Have you ever removed a connection on LinkedIn? Unfriended someone on Facebook? Blocked a Twitter profile? It’s a rare event, but on occasion I do severe relationships. I don’t do it lightly because it’s hurtful. Yes, it’s true that social rejection activates the same part of the brain that physical pain does. It hurts most of us to be rejected. In fact, I also feel bad when the role is reversed making me the rejector. That means I don’t like to do it if I don’t have to. But recently I received a direct message from - what I’ll call - a “weak ties” LinkedIn connection that resulted in my terminating the relationship. It read as follows:
If you haven’t already, please review my profile page and utilize my service as a resource. Also, in an effort to improve my ranking I would ask for your endorsement in several key areas of my services:
1. Endorsement Area Request
2. Endorsement Area Request
3. Endorsement Area Request
4. Endorsement Area Request
5. Endorsement Area Request
6. Endorsement Area Request
7. Endorsement Area Request
Thank you again,
Name of removed connection
As you can see, I removed the particulars to protect the identity of the sender. I’d like to believe they were only being temporarily self-centered at the time. But the message felt like they were giving me a direct order for purposes of taking advantage of my social capital, and I just didn’t feel compelled to give them a second chance.
In fact, it makes me sad that I even accepted their original invitation. For me, it’s a lesson learned concerning connection requests that come from total strangers who are also outside of your field of interest. No matter how well you try to vet these weak tie types of invitations it’s a situation that’s going to present a degree of risk. For those of you who are LION’s, your willingness to accept social networking risk at these highest levels escapes me.
I was in direct sales long before I became a marketer, so my tolerance for risky, assertive and even aggressive type personalities is very high. But the nature of the request above is simply no way to win friends or influence people on social media platforms.
I know there is plenty of research out there that states “if you want to be retweeted, just ask!” In short, that research suggests that it is OK to impose a direct order for assistance from your social audience. So, by all means, ask for the demo meeting immediately, just make your demands known by telling your social capital exactly what you want them to do. Join the conversation and “like our Facebook page, follow us on Twitter, and read our blogs!” For our social media ROI sake please heed our “call to action” so we can justify our jobs!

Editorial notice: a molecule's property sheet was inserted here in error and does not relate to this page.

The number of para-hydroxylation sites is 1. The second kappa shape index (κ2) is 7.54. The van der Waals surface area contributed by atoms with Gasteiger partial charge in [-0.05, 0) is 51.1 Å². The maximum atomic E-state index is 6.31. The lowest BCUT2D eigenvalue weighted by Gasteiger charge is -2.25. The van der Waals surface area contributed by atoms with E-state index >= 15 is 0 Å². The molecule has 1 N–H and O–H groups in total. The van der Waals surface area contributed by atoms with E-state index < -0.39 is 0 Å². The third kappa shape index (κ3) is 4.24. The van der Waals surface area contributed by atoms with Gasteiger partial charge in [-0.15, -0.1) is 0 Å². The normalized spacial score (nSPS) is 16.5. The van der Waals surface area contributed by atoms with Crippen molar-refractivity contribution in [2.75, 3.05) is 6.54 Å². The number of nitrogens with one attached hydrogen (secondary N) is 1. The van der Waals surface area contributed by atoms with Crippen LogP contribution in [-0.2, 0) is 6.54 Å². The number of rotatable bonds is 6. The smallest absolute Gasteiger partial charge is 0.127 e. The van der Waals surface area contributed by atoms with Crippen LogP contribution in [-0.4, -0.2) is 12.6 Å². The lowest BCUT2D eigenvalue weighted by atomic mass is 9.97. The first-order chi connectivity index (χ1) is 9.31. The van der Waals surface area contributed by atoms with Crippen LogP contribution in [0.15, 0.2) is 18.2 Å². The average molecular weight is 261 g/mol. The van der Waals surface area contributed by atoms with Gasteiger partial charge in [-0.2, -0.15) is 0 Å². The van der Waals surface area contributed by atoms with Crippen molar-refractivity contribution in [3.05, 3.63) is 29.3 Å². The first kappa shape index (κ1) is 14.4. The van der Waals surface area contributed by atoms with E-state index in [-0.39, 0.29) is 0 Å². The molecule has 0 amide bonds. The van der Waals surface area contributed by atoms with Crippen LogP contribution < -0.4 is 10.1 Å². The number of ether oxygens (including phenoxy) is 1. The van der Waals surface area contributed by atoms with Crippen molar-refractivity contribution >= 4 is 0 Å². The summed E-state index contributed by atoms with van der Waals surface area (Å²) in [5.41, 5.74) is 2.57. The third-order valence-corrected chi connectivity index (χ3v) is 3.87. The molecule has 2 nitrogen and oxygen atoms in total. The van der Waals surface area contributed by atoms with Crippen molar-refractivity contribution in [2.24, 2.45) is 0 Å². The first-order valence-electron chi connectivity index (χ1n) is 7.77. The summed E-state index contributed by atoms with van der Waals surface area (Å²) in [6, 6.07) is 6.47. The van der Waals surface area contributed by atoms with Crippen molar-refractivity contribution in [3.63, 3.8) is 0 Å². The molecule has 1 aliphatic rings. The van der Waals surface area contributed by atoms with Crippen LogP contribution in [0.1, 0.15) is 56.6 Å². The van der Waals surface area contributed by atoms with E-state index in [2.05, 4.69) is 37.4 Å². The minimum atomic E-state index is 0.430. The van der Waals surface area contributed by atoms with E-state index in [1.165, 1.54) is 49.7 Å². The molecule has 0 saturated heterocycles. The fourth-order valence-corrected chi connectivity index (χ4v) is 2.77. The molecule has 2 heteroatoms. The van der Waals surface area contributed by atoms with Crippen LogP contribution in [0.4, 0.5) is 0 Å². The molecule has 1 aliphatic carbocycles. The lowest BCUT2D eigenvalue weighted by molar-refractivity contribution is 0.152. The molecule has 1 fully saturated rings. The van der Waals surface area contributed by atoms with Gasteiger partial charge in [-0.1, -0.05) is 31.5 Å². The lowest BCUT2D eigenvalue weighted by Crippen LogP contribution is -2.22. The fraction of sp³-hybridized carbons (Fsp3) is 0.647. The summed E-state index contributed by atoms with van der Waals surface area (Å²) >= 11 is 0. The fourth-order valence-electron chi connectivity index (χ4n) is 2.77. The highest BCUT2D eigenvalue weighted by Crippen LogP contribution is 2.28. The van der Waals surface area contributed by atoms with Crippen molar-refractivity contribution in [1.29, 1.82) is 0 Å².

I suppose five years ago, before anyone with one or two social media profiles and a hundred followers could become a “social media expert” that research seemed reasonable. Social audiences were smaller then, and still trying to figure out how communication and engagement should work on those platforms. But I believe most people have figured out that if you wouldn’t make that type of request directly to their face then you shouldn’t express it through a social media message. Now, not all bad behavior results in unfollowing or dropping the connection. Sometimes you just ignore the request, hit the delete button and go on with your social engagement strategy. But I’ll admit there is a part of me that now wants to stop rewarding bad behavior by totally disconnecting the relationship without feeling guilty.
OK, I’ll get off my high horse. Perhaps I need to develop an even thicker skin. Or perhaps I’m not pushing my own social networking strategy to the degree that I should? How would you have reacted to the request above given the limited amount of background information I presented?
|Posted on February 22, 2016 at 3:45 PM||comments (1)|
The executive team gathered around the conference table and the webcam flashed green as the First-Half 2016 sales forecast began. The CMO remembered a time when these meetings were in person and required full business attire, there was no PowerPoint, and there were no smart phones or facilitated hashtagged social conversations with the audience. The business world had changed though, and he loved it. He can tweet and blog with the best of them. Social media and mobile devices were changing the business landscape, and he was determined to help his company meet the transformation challenge. The prior year had involved several one-on-one meetings with his counterparts. They were productive, but at times he could still feel a little tension and some apprehension.
Information Technology - The Chief Information Officer
The prior year included several meetings with the Chief Information Officer. In late 2012 Gartner analyst Laura McLellan had published a report that contained the statement “by 2017, the CMO will spend more on IT than the CIO.” Of course a sound bite like that raised some eyebrows in both marketing and IT. 2017 is now less than one year away and it was time to check their facts and see if that prediction could be supported with their own data. The CMO and CIO had already been working closely together over the past couple of years as a result of the organizations ongoing social media and mobile marketing initiatives. And what did they discover?